Investigative agencies operate differently. When a serious incident occurs, the typical protocol is for the police service to inform the investigative agency in their province of the incident.[5] The agency will then investigate the incident and determine whether there was any wrongdoing. If the agency finds that there was criminal wrongdoing, some investigative agencies can lay criminal charges while others only have the power to recommend criminal charges. The public can’t directly initiate an investigative agency’s inquiry into an allegation that a police officer broke the law. Rather, they must report the allegation through a public complaints process or a police service, which can refer the complaint to an investigative agency. While most provinces have enacted an agency to investigate serious wrongdoing by police, Saskatchewan and some maritime provinces haven’t yet created such a body.[6]


One major argument in favour of civilian oversight is its role in two important aims: ensuring public confidence in the police and achieving the rule of law.[7] Public confidence in a police service helps the police service maintain public safety. A victim of crime, for example, may not call the police if she thinks the police are likely to mistreat her or mishandle her investigation. The rule of law is also important because it’s the concept that everyone is subject to the law, which is a fundamental principle in Canadian democracy.

Civilian oversight of police can meet these twin aims since it helps ensure complaints and investigations regarding the police are handled impartially. Police may have a conflict of interest when they investigate themselves. Since civilian-led oversight mechanisms are at an arm’s length from the police, these oversight bodies can avoid the conflict that police services face. As a result, civilian oversight mechanisms can ensure police wrongdoing is properly investigated and officers are disciplined appropriately. In doing so, these mechanisms uphold the rule of law because they hold the police accountable to the law. These mechanisms also enhance public confidence in the police. The public can trust that when a police officer is found by a civilian oversight body not to have violated a law or code of conduct, the officer has acted within the bounds of conduct expected of a police officer.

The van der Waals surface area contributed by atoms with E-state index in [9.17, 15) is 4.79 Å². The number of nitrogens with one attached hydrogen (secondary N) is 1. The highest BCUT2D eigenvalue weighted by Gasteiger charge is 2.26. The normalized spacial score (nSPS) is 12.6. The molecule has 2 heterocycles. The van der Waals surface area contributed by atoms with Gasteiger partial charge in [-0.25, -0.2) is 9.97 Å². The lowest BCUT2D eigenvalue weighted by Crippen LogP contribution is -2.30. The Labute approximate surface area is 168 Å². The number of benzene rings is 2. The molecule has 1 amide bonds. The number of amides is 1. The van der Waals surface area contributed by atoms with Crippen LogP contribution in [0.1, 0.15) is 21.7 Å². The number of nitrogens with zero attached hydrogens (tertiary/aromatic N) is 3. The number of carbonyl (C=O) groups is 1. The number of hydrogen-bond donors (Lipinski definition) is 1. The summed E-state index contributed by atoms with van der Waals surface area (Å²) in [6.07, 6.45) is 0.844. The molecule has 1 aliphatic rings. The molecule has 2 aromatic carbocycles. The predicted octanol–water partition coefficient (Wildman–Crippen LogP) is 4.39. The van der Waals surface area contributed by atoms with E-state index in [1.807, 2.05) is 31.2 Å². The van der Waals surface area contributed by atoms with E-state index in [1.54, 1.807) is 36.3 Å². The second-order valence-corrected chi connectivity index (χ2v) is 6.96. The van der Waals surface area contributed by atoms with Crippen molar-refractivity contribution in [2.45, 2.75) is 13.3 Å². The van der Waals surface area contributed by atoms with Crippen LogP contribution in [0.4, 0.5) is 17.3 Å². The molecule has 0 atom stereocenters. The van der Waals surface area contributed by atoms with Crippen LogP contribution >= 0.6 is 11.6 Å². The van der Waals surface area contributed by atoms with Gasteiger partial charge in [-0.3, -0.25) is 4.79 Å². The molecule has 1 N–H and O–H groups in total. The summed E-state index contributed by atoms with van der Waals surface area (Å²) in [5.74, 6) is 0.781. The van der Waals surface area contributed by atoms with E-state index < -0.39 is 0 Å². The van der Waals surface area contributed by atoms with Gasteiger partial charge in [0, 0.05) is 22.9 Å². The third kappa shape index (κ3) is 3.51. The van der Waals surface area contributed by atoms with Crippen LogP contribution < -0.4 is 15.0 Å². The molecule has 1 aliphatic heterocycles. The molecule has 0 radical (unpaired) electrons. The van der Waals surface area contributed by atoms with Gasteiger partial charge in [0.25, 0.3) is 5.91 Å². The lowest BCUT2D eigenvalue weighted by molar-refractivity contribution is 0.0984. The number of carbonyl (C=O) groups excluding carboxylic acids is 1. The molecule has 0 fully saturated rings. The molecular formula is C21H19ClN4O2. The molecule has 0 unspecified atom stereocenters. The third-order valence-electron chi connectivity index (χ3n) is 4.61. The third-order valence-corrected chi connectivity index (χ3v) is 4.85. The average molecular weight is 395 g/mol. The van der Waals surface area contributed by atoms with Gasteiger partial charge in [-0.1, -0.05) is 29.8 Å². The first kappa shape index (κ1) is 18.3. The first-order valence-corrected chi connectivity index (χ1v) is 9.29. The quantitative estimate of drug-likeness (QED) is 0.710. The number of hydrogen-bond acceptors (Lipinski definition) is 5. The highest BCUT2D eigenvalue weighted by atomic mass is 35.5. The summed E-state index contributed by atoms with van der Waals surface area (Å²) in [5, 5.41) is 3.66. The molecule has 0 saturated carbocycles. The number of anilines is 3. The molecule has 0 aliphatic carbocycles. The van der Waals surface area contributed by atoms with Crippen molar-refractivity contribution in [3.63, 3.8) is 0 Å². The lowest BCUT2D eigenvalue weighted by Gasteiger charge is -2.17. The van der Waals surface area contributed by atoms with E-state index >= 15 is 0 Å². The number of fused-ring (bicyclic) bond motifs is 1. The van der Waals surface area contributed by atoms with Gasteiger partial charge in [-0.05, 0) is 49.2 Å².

Just as the operation and structure of civilian oversight agencies vary across provinces, the criticism these organization face changes depending on the form they take in a province. However, some criticisms are similar across provinces.

One common criticism is that civilian oversight mechanisms are not immune from the bias that police forces face when they self-investigate. For example, Alberta’s civilian-led investigative agency was criticized for not being fully independent from the police since its investigators are drawn from police forces across the province. Ontario’s SIU has faced similar criticism from the Ontario ombudsman. In British Columbia, an audit of the province public complaint process found that many complaints against police were improperly investigated despite civilian oversight.